WHAT LIES BENEATH: Robert Zemeckis, Jack Rapke and Steve Starkey - Mania.com



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WHAT LIES BENEATH: Robert Zemeckis, Jack Rapke and Steve Starkey

The ImageMovers team discusses the film's charmed production and Hitchcockian lineage

By Matthew F. Saunders     July 27, 2000

With movies, much of the drama lies on the screen. Such is certainly the case with What Lies Beneath, the suspenseful new thriller from acclaimed director Robert Zemeckis, which scared up $29.7 million and the number one seat in its opening weekend. But as any student of Hollywood knows, there are often plenty of stories lurking behind the scenes. While the more high-profile of these usually involve scandals or personality clashes, they're also the tales of production problems and difficulties.

In that regard, What Lies Beneath is a charmed film. Not unlike its ghostly storyline, it's one of those rare films where all the various elements came together with supernatural ease. Produced by Zemeckis' ImageMovers partners Steve Starkey and Jack Rapke, it's the young company's first offering, and was one of the first scripts the trio looked at when they were deciding what types of films they'd like to make. When Zemeckis decided he'd like to try his hand at a suspense-thriller, fate lent a helping hand.

Putting It All Together

As luck would have it, DreamWorks was sitting on just such a script, waiting for the right time to develop it. When the group mentioned the idea to the studio, an early version of screenwriter Clark Gregg's Beneath script was pulled off the shelf for them to review. 'DreamWorks said, 'Well why don't you guys take a look at this one?'' says Starkey. The ImageMovers trio liked what they saw immediately.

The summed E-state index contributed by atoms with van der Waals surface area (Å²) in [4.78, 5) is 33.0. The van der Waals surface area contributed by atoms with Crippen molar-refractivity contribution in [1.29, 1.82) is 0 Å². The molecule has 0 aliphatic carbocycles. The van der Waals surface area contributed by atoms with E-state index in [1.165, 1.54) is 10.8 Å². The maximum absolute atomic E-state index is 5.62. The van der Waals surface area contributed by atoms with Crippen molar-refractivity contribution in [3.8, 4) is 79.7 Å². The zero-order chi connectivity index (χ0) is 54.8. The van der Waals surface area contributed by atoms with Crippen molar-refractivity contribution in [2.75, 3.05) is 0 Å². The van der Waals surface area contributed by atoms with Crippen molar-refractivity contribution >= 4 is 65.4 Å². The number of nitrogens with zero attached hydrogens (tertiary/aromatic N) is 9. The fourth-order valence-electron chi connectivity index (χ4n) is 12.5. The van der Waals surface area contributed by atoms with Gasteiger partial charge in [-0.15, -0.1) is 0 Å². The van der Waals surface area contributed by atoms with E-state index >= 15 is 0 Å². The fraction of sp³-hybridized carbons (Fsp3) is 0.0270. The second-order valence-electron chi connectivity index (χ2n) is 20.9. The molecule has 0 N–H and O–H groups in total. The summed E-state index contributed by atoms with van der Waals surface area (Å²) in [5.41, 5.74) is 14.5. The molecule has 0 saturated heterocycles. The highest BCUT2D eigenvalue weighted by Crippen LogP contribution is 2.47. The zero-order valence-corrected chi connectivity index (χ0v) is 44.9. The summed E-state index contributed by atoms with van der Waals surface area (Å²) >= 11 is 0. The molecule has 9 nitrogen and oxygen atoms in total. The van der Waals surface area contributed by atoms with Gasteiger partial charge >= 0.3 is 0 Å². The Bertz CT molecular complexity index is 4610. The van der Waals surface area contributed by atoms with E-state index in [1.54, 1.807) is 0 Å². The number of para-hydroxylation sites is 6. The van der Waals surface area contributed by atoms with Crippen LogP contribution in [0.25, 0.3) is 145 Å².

'I read it and thought it was interesting,' says Zemeckis, who added it to his list of upcoming projects, which already included the Tom Hanks vehicle, Cast Away. 'It was a clever psychological thriller, which are very hard to write. And I thought it was really pretty good. So I worked on it with Gregg for about six or seven months. We got another draft. And when we got that pretty good, I sent that to Harrison Ford and he said, 'Yeah, I think I should do this.' I felt really strongly that his instinct would be to gravitate towards this. I don't know why; I just had a sense of it.'

Ford was Zemeckis' first choice to play Dr. Norman Spencer, the seemingly devoted husband whose adulterous affair instigates the film's events. His quick acceptance was a casting coup that lent the film immediate star power. But the film's good luck streak had only just begin. Once Ford was on board, Zemeckis began pursuing Michelle Pfeiffer, his first choice for the role of Claire Spencer, Norman's haunted wife and the film's real lead. 'I said, 'Michelle is the one we've got to go after for this,' says Zemeckis, who felt she was not only the perfect match to star opposite Ford, but could portray Claire's confusion and terror, as well as her inner strength, with equal ability.

Like Ford, Pfeiffer's response was immediate. 'Ford virtually, instantaneously said yes,' says Rapke. 'And then we sent it to Michelle, who virtually, instantaneously said yes. It was very unusual for it to come together that quickly.'